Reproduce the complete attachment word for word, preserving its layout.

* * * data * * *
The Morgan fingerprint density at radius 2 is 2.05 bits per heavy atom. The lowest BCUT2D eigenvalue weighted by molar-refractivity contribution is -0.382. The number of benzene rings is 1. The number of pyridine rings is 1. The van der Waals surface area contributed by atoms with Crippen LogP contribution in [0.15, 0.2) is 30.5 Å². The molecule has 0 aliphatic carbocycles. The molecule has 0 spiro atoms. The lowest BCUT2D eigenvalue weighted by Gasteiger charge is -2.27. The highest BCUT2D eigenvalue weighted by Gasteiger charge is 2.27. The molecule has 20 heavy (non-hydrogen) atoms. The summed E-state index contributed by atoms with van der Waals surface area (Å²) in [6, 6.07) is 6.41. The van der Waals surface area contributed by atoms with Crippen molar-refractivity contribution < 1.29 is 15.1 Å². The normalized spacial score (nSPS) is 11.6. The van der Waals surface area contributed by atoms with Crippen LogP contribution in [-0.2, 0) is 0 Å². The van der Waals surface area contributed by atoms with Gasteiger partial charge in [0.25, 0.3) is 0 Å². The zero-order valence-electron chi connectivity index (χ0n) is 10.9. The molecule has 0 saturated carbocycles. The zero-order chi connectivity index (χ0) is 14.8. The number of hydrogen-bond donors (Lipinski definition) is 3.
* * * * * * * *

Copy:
The Morgan fingerprint density at radius 2 is 2.05 bits per heavy atom. The lowest BCUT2D eigenvalue weighted by molar-refractivity contribution is -0.382. The number of benzene rings is 1. The number of pyridine rings is 1. The van der Waals surface area contributed by atoms with Crippen LogP contribution in [0.15, 0.2) is 30.5 Å². The molecule has 0 aliphatic carbocycles. The molecule has 0 spiro atoms. The lowest BCUT2D eigenvalue weighted by Gasteiger charge is -2.27. The highest BCUT2D eigenvalue weighted by Gasteiger charge is 2.27. The molecule has 20 heavy (non-hydrogen) atoms. The summed E-state index contributed by atoms with van der Waals surface area (Å²) in [6, 6.07) is 6.41. The van der Waals surface area contributed by atoms with Crippen molar-refractivity contribution < 1.29 is 15.1 Å². The normalized spacial score (nSPS) is 11.6. The van der Waals surface area contributed by atoms with Crippen LogP contribution in [-0.2, 0) is 0 Å². The van der Waals surface area contributed by atoms with Gasteiger partial charge in [0.25, 0.3) is 0 Å². The zero-order valence-electron chi connectivity index (χ0n) is 10.9. The molecule has 0 saturated carbocycles. The zero-order chi connectivity index (χ0) is 14.8. The number of hydrogen-bond donors (Lipinski definition) is 3.